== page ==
Relating arc lengths between a circle within a larger circle (no-slip)...

Hi, I recently had a vibrations problem in my college course that dealt with a small "pipe" inside a larger pipe. The pipe would roll within the larger pipe with no slip (see page 1 and page 2 of the solution).

Thus, a relationship could be "derived," if you will, between the arc lengths of the two surfaces.

I thought this was a simple ratio relationship (like gear ratios), in which the small pipe's rotation about the center of the large pipe would be $\displaystyle \theta$ and the small pipe's rotation about its own center would be $\displaystyle \theta_{S}$ for "small pipe."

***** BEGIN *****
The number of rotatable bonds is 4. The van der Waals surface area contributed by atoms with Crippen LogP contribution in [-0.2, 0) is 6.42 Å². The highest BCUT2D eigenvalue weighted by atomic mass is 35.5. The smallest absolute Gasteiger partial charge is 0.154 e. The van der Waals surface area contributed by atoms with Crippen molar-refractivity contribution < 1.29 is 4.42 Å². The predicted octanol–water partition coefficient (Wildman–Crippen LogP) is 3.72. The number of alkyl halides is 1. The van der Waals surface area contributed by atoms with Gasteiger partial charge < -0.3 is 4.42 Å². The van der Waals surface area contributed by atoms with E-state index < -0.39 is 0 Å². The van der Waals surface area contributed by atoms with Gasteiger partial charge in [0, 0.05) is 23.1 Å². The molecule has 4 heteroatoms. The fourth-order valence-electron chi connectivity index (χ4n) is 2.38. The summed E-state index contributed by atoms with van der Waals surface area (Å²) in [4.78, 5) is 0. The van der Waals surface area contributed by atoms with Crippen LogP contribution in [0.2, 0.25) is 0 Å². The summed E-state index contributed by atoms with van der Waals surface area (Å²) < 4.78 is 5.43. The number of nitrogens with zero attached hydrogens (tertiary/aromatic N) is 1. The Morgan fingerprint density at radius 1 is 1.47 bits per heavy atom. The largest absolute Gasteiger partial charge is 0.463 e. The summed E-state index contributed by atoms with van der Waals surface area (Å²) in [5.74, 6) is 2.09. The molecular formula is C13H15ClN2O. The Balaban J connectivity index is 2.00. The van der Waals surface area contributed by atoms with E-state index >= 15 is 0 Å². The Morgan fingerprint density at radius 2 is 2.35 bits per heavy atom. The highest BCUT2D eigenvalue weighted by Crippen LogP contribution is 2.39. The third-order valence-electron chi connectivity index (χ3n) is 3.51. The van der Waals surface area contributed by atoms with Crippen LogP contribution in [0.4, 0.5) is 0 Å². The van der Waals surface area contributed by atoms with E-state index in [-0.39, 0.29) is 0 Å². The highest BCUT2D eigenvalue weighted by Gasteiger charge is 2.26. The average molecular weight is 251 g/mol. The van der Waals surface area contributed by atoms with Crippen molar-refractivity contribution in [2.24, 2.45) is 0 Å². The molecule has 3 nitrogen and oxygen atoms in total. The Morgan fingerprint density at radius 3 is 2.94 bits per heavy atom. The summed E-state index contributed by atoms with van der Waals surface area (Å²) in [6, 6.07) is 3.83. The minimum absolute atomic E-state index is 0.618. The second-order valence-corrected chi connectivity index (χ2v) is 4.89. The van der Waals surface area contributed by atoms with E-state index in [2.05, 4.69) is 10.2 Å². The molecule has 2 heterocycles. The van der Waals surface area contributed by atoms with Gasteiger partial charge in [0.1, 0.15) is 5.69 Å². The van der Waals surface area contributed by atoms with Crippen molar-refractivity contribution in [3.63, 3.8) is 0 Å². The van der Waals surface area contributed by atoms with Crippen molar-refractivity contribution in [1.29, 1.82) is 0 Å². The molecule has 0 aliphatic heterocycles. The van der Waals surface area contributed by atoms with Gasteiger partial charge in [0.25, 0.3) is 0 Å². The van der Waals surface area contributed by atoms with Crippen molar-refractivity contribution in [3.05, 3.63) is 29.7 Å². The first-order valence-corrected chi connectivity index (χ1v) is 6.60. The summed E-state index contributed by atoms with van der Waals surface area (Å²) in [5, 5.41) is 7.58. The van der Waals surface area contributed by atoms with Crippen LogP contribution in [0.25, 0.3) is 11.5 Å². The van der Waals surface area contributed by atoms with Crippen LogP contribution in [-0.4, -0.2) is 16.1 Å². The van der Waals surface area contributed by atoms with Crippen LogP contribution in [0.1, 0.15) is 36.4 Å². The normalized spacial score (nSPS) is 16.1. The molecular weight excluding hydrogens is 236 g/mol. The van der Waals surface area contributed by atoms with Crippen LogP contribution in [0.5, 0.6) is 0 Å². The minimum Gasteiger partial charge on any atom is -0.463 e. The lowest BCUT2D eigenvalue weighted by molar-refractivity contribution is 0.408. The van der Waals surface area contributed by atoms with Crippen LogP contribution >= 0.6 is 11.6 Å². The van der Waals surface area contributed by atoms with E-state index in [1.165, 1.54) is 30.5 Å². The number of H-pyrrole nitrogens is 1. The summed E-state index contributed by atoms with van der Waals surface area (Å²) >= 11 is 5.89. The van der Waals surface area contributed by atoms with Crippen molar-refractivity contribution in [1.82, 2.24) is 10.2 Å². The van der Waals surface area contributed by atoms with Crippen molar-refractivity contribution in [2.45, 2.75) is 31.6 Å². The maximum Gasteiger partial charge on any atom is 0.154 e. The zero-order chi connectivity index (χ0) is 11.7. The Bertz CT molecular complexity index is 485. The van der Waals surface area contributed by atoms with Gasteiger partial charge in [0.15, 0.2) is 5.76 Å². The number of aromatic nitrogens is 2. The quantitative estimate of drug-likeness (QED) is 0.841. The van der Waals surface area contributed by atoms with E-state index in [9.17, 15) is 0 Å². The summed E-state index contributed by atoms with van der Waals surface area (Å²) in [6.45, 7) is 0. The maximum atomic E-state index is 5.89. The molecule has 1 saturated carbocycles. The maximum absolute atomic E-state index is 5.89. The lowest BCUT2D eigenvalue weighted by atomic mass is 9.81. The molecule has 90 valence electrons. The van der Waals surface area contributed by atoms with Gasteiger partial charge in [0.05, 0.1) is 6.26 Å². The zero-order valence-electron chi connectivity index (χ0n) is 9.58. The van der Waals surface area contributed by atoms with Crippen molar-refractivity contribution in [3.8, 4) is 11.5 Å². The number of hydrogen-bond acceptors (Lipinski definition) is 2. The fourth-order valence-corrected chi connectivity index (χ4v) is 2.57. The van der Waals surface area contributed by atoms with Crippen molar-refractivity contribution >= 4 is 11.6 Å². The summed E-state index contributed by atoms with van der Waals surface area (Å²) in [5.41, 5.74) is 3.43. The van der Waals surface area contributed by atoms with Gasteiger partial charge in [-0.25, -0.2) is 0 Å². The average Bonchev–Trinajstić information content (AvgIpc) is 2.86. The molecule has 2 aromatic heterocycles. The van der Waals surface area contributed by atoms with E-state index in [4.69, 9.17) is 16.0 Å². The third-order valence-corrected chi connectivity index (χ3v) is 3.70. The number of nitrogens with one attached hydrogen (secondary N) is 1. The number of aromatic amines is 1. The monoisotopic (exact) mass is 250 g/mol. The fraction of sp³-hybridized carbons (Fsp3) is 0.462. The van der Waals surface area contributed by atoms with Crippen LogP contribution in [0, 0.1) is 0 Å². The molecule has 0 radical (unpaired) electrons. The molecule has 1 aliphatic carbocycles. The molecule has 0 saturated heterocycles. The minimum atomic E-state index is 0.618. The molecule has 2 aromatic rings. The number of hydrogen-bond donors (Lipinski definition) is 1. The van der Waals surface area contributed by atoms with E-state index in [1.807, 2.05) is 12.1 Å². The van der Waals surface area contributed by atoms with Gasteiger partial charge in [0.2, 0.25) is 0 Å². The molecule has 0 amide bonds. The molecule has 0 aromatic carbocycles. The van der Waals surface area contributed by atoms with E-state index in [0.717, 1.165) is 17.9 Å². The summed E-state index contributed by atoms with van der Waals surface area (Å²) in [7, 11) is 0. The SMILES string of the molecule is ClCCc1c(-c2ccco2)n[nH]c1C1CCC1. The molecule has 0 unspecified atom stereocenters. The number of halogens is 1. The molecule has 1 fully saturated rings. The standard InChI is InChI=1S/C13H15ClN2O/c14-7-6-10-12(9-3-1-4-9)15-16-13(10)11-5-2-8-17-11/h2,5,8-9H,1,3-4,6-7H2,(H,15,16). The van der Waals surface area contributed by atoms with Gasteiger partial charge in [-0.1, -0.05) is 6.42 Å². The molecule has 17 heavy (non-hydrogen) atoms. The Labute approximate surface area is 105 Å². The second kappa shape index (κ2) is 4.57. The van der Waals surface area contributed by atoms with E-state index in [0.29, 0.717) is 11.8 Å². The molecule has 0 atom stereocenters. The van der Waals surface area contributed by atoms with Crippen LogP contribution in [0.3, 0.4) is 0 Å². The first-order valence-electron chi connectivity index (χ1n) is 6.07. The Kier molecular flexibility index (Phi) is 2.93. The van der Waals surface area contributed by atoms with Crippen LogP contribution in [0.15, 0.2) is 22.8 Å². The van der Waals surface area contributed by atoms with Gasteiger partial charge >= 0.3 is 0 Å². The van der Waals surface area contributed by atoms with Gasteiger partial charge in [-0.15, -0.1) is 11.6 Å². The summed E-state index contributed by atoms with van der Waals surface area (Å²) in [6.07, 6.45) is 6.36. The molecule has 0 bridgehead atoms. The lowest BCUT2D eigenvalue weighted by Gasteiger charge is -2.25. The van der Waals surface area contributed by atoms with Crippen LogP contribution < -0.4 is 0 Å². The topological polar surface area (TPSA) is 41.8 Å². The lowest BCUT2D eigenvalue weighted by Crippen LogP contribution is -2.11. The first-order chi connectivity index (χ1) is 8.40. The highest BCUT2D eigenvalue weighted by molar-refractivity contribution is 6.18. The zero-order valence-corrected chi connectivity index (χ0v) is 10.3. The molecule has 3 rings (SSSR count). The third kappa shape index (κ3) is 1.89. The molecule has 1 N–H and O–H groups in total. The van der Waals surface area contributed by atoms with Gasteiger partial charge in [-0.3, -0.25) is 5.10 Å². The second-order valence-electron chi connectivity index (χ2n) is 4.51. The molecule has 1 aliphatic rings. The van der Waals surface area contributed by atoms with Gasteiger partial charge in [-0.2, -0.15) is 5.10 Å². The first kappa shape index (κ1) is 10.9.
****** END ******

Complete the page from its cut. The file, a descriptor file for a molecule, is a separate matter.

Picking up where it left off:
The relationship I found was that $\displaystyle \theta_{S}=\frac{R}{R_1}\theta$, where $\displaystyle R_1$ is the small pipe's radius and $\displaystyle R$ is the large pipe's.

However! The book's solution (the one in the links) introduces a third angle and ends up saying that $\displaystyle \theta_{S}=\frac{R-R_1}{R_1}\theta$. Meaning, the arc length between the two pipes is related by $\displaystyle R_{1}\theta_{S}=(R-R_1)\theta$ whereas before it was $\displaystyle R_{1}\theta_{S}=R\theta$

Could anyone tell me why this is and what is wrong with assuming that there is a direct relationship between the product of both radii and angles?

Thanks!